Vengeance is personal for Denzel Washington’s deadly ex-CIA operative. The rare sequel that improves on its predecessor.
What elevates this sequel are stakes. We last left McCall unleashing hell on a gaggle of Russian mobsters and no-name corrupt cops, forgotten the instant they fell like flies, for a teenage prostitute who barely qualified as an acquaintance. It was an entertaining enough excuse for a bag of popcorn, but it didn’t have claws. This time, McCall turns avenging angel for more personal reasons.
“The Equalizer 2” is also a little more liberal with backstory. Not so much as to spoil the mystique – McCall is still every bit the taciturn, tea-swilling, wandering ronin with an impenetrable moral code – but enough to inject a bone-crunching action movie with some much-needed heart.
McCall is still mourning the death of his wife and reading books in her memory (his book shelf gets an update; gone is “The Old Man and the Sea,” in is Ta-Nehisi Coates’ “Between the World and Me”). And he’s a Lyft driver now, which puts him in daily contact with a carousel of humanity that offers plenty of fodder to go vigilante when he senses a passenger in distress.
His old CIA handler and only friend, Susan Plummer (Melissa Leo), approves of his extralegal vigilantism, but beseeches him to reenter the fold. The CIA could use him, especially now. Off in Brussels, their high-level contacts are turning up dead under suspicious circumstances. When she goes to investigate, she too meets an unhappy end.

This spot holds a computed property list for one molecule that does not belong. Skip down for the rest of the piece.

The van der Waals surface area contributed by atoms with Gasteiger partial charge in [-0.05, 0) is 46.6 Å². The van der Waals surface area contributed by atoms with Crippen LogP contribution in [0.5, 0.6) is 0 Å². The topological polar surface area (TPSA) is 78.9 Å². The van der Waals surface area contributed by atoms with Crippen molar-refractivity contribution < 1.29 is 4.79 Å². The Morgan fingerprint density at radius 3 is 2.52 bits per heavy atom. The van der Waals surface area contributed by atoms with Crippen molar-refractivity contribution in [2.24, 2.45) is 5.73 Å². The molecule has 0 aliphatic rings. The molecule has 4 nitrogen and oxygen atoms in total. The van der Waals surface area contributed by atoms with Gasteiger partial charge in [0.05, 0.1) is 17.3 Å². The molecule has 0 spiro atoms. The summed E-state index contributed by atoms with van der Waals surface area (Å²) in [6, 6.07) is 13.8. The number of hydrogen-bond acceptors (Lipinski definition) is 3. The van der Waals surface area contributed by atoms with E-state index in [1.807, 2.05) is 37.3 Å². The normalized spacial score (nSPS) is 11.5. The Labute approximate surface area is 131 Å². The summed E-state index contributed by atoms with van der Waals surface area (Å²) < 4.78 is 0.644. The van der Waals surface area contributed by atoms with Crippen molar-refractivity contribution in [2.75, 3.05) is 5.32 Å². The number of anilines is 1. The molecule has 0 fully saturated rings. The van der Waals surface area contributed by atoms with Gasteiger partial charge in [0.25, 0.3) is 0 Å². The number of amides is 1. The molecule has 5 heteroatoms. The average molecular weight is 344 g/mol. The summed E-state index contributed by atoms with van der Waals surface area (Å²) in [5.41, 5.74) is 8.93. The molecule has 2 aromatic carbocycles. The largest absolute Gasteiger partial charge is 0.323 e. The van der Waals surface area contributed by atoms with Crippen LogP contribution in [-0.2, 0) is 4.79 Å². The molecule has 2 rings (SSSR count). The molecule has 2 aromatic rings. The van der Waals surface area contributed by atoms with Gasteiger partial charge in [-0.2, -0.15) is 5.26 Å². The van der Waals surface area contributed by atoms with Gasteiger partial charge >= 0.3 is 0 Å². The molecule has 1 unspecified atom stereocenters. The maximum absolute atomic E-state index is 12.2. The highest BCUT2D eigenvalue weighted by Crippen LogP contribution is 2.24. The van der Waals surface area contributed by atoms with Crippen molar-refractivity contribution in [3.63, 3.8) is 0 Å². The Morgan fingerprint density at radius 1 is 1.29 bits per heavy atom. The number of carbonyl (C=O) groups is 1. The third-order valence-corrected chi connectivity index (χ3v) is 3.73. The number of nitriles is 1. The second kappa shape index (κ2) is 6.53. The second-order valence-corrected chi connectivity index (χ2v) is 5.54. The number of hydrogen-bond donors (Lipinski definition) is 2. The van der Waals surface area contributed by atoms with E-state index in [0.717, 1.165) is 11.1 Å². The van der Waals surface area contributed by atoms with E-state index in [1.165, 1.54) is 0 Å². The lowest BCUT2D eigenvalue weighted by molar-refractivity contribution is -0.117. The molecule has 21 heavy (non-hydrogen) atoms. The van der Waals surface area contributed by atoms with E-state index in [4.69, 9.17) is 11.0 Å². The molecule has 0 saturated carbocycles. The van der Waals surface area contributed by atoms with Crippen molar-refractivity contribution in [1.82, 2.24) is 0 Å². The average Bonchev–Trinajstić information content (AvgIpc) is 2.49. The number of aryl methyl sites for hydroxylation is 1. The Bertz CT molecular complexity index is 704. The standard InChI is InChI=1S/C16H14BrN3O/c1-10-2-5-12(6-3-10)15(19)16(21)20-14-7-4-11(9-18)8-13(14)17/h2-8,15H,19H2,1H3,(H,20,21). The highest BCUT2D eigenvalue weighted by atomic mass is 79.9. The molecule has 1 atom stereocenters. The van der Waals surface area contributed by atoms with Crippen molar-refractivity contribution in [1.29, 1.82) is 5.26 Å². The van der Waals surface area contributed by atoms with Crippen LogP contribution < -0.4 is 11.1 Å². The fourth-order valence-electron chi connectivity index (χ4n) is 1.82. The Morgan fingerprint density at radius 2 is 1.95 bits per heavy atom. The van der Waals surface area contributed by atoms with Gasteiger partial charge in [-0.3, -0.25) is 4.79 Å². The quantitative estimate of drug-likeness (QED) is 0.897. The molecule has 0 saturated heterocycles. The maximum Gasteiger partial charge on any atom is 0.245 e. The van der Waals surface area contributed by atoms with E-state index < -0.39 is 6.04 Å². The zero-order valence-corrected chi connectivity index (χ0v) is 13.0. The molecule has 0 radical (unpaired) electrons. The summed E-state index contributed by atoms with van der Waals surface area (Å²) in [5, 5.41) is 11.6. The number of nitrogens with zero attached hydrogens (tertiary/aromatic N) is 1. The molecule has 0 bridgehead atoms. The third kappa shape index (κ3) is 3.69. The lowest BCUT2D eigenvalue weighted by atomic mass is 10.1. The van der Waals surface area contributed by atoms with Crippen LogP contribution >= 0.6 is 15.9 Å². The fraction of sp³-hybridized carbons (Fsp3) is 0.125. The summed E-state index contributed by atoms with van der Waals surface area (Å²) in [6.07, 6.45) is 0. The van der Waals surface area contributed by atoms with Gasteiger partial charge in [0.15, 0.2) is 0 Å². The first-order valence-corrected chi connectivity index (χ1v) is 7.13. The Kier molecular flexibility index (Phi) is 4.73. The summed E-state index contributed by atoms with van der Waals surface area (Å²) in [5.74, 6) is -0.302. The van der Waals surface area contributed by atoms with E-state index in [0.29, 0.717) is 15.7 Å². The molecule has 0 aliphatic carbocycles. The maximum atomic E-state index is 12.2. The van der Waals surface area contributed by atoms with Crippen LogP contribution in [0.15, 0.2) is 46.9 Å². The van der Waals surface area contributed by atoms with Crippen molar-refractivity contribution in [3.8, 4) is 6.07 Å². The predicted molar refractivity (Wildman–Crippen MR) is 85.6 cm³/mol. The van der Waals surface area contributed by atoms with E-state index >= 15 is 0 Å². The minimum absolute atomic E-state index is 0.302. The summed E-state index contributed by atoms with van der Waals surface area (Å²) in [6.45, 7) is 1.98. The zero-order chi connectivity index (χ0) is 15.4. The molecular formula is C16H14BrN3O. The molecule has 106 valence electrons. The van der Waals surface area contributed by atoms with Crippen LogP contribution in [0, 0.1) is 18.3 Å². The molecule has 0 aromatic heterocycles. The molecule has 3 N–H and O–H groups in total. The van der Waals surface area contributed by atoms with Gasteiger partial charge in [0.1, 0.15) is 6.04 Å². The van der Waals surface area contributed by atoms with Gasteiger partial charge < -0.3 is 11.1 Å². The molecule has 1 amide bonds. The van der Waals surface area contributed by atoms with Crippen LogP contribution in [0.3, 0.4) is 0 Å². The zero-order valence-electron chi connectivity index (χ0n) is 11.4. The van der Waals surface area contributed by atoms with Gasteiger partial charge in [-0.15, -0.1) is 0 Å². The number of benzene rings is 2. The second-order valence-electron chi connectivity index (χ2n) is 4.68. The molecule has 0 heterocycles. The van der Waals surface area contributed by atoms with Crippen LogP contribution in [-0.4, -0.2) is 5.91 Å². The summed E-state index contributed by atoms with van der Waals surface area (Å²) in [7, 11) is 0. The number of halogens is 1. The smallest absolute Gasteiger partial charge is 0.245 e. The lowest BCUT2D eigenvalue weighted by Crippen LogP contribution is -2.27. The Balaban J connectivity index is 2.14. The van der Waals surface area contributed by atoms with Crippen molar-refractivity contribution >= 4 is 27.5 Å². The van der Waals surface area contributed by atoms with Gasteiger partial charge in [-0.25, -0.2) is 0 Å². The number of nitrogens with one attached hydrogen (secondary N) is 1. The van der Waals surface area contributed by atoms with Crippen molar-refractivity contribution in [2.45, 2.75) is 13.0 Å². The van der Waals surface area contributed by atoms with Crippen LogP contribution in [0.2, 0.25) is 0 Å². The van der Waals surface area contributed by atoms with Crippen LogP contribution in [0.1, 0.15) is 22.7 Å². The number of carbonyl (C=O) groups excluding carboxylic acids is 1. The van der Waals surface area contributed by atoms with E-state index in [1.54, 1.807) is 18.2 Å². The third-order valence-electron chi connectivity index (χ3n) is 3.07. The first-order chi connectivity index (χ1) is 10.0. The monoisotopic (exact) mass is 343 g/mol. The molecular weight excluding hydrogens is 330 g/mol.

McCall is gutted by the loss and, of course, spurred to action, killing his way through layers of henchman until he reaches the center of the mystery – and finds a surprise.
It’s still all – and I say this affectionately – kind of dumb. “The Equalizer” films are superhero movies with a name to match, minus the capes and leotards. While most of the action is visceral and galvanizing (a knife fight in a moving car is particularly choice), McCall still takes out a train car of bad guys with a pot of tea. That the film has the self-awareness to realize and make knowing nods to its own gleeful preposterousness is what makes a character like McCall work. And then there’s Washington, who has the gravitas and magnetism to sell any character, even one as underwritten as McCall was in the first “Equalizer.”
He’s given an assist by frequent collaborator Fuqua, who allows Washington’s force of personality to dominate the screen while keeping his stylistic gimmickry in check. Fuqua’s most pronounced and often worst impulses as a director – fussy style elements, hyper-kinetic editing a restlessness with the camera – are largely reigned in and laser focused for greater impact.
This time, the camera stays still long enough to capture feeling. Betrayal, loss, grief, redemption – it’s the stuff great characters are built on. And it makes all those thrilling knife fights and broken bones actually mean something.
‘The Equalizer 2,’ 4 stars
Director: Antoine Fuqua.
Cast: Denzel Washington, Pedro Pascal, Melissa Leo.
Rating: R for brutal violence throughout, language, and some drug content.